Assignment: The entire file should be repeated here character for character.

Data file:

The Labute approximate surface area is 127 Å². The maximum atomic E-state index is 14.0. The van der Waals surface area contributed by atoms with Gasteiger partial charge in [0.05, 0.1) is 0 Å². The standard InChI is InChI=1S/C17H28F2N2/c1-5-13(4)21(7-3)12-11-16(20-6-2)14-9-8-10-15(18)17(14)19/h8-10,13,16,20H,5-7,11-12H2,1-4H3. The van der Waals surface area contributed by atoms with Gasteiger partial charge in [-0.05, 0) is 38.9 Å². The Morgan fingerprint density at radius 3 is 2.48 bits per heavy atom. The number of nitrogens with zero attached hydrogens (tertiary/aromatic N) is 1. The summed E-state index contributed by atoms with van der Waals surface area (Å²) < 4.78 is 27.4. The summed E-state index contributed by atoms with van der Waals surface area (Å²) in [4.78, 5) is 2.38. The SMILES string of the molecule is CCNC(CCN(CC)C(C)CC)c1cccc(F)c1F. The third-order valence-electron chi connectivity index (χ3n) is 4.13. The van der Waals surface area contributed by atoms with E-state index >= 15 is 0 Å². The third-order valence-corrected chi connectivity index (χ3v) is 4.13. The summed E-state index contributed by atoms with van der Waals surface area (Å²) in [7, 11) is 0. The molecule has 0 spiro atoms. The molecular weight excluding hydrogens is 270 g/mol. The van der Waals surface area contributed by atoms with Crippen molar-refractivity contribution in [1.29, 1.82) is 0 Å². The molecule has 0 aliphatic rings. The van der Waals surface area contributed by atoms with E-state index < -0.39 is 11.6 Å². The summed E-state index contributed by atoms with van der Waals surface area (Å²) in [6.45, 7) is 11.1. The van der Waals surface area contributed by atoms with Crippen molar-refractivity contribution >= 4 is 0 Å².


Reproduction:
The Labute approximate surface area is 127 Å². The maximum atomic E-state index is 14.0. The van der Waals surface area contributed by atoms with Gasteiger partial charge in [0.05, 0.1) is 0 Å². The standard InChI is InChI=1S/C17H28F2N2/c1-5-13(4)21(7-3)12-11-16(20-6-2)14-9-8-10-15(18)17(14)19/h8-10,13,16,20H,5-7,11-12H2,1-4H3. The van der Waals surface area contributed by atoms with Gasteiger partial charge in [-0.05, 0) is 38.9 Å². The Morgan fingerprint density at radius 3 is 2.48 bits per heavy atom. The number of nitrogens with zero attached hydrogens (tertiary/aromatic N) is 1. The summed E-state index contributed by atoms with van der Waals surface area (Å²) < 4.78 is 27.4. The summed E-state index contributed by atoms with van der Waals surface area (Å²) in [4.78, 5) is 2.38. The SMILES string of the molecule is CCNC(CCN(CC)C(C)CC)c1cccc(F)c1F. The third-order valence-electron chi connectivity index (χ3n) is 4.13. The van der Waals surface area contributed by atoms with E-state index >= 15 is 0 Å². The third-order valence-corrected chi connectivity index (χ3v) is 4.13. The summed E-state index contributed by atoms with van der Waals surface area (Å²) in [7, 11) is 0. The molecule has 0 spiro atoms. The molecular weight excluding hydrogens is 270 g/mol. The van der Waals surface area contributed by atoms with Crippen molar-refractivity contribution in [1.29, 1.82) is 0 Å². The molecule has 0 aliphatic rings. The van der Waals surface area contributed by atoms with E-state index < -0.39 is 11.6 Å². The summed E-state index contributed by atoms with van der Waals surface area (Å²) in [6.45, 7) is 11.1. The van der Waals surface area contributed by atoms with Crippen molar-refractivity contribution >= 4 is 0 Å².